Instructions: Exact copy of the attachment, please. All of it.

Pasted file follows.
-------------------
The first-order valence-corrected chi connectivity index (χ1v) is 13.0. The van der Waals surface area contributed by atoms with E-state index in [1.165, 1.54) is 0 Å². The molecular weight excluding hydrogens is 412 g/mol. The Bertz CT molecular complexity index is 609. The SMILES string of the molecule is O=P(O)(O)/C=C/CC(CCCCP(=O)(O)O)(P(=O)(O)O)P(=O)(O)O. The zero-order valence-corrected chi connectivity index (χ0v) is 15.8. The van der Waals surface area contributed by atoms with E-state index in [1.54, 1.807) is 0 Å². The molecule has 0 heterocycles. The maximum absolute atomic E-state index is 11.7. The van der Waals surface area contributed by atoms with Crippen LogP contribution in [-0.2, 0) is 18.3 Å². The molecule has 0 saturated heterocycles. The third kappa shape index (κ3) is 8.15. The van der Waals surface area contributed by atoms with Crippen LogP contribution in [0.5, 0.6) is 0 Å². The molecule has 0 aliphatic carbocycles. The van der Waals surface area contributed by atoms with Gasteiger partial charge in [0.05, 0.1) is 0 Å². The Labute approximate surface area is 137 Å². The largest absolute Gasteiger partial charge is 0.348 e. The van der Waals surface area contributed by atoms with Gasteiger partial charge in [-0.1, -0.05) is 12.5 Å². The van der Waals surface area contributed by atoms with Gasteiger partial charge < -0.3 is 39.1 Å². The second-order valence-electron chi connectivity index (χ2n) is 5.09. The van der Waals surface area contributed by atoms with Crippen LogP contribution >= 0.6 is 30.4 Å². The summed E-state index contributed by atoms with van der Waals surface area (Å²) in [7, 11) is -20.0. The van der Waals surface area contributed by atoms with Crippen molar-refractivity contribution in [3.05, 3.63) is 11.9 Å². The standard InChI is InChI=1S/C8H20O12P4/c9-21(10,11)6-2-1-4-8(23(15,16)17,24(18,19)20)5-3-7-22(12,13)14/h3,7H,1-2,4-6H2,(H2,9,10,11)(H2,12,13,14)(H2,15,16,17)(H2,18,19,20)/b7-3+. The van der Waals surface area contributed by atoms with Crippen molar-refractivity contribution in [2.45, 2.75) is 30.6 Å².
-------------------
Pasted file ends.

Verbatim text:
The first-order valence-corrected chi connectivity index (χ1v) is 13.0. The van der Waals surface area contributed by atoms with E-state index in [1.165, 1.54) is 0 Å². The molecular weight excluding hydrogens is 412 g/mol. The Bertz CT molecular complexity index is 609. The SMILES string of the molecule is O=P(O)(O)/C=C/CC(CCCCP(=O)(O)O)(P(=O)(O)O)P(=O)(O)O. The zero-order valence-corrected chi connectivity index (χ0v) is 15.8. The van der Waals surface area contributed by atoms with E-state index in [1.54, 1.807) is 0 Å². The molecule has 0 heterocycles. The maximum absolute atomic E-state index is 11.7. The van der Waals surface area contributed by atoms with Crippen LogP contribution in [-0.2, 0) is 18.3 Å². The molecule has 0 saturated heterocycles. The third kappa shape index (κ3) is 8.15. The van der Waals surface area contributed by atoms with Crippen LogP contribution in [0.5, 0.6) is 0 Å². The molecule has 0 aliphatic carbocycles. The van der Waals surface area contributed by atoms with Gasteiger partial charge in [0.05, 0.1) is 0 Å². The Labute approximate surface area is 137 Å². The largest absolute Gasteiger partial charge is 0.348 e. The van der Waals surface area contributed by atoms with Gasteiger partial charge in [-0.1, -0.05) is 12.5 Å². The van der Waals surface area contributed by atoms with Gasteiger partial charge < -0.3 is 39.1 Å². The second-order valence-electron chi connectivity index (χ2n) is 5.09. The van der Waals surface area contributed by atoms with Crippen LogP contribution >= 0.6 is 30.4 Å². The summed E-state index contributed by atoms with van der Waals surface area (Å²) in [7, 11) is -20.0. The van der Waals surface area contributed by atoms with Crippen molar-refractivity contribution in [3.05, 3.63) is 11.9 Å². The standard InChI is InChI=1S/C8H20O12P4/c9-21(10,11)6-2-1-4-8(23(15,16)17,24(18,19)20)5-3-7-22(12,13)14/h3,7H,1-2,4-6H2,(H2,9,10,11)(H2,12,13,14)(H2,15,16,17)(H2,18,19,20)/b7-3+. The van der Waals surface area contributed by atoms with Crippen molar-refractivity contribution in [2.45, 2.75) is 30.6 Å².